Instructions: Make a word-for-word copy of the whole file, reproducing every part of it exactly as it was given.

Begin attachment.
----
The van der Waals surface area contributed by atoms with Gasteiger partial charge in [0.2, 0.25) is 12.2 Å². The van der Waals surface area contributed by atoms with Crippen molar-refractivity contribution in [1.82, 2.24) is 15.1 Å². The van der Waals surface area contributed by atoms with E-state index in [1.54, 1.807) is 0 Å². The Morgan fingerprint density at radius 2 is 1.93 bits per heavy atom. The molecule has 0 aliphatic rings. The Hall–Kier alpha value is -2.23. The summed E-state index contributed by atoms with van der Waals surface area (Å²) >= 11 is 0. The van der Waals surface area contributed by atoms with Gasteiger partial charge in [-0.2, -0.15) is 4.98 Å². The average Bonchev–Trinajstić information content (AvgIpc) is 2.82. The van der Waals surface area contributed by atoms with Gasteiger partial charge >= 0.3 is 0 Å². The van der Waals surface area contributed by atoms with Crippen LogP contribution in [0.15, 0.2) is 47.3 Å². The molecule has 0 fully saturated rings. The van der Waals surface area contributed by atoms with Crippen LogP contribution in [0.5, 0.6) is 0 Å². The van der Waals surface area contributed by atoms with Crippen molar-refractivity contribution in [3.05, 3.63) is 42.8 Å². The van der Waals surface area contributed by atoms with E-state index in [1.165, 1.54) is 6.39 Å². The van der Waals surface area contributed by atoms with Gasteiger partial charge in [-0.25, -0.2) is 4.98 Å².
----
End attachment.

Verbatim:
The van der Waals surface area contributed by atoms with Gasteiger partial charge in [0.2, 0.25) is 12.2 Å². The van der Waals surface area contributed by atoms with Crippen molar-refractivity contribution in [1.82, 2.24) is 15.1 Å². The van der Waals surface area contributed by atoms with E-state index in [1.54, 1.807) is 0 Å². The Morgan fingerprint density at radius 2 is 1.93 bits per heavy atom. The molecule has 0 aliphatic rings. The Hall–Kier alpha value is -2.23. The summed E-state index contributed by atoms with van der Waals surface area (Å²) >= 11 is 0. The van der Waals surface area contributed by atoms with Gasteiger partial charge in [-0.2, -0.15) is 4.98 Å². The average Bonchev–Trinajstić information content (AvgIpc) is 2.82. The van der Waals surface area contributed by atoms with Gasteiger partial charge >= 0.3 is 0 Å². The van der Waals surface area contributed by atoms with Crippen LogP contribution in [0.15, 0.2) is 47.3 Å². The molecule has 0 fully saturated rings. The van der Waals surface area contributed by atoms with Crippen LogP contribution in [0.5, 0.6) is 0 Å². The van der Waals surface area contributed by atoms with Crippen molar-refractivity contribution in [3.05, 3.63) is 42.8 Å². The van der Waals surface area contributed by atoms with E-state index in [1.165, 1.54) is 6.39 Å². The van der Waals surface area contributed by atoms with Gasteiger partial charge in [-0.25, -0.2) is 4.98 Å².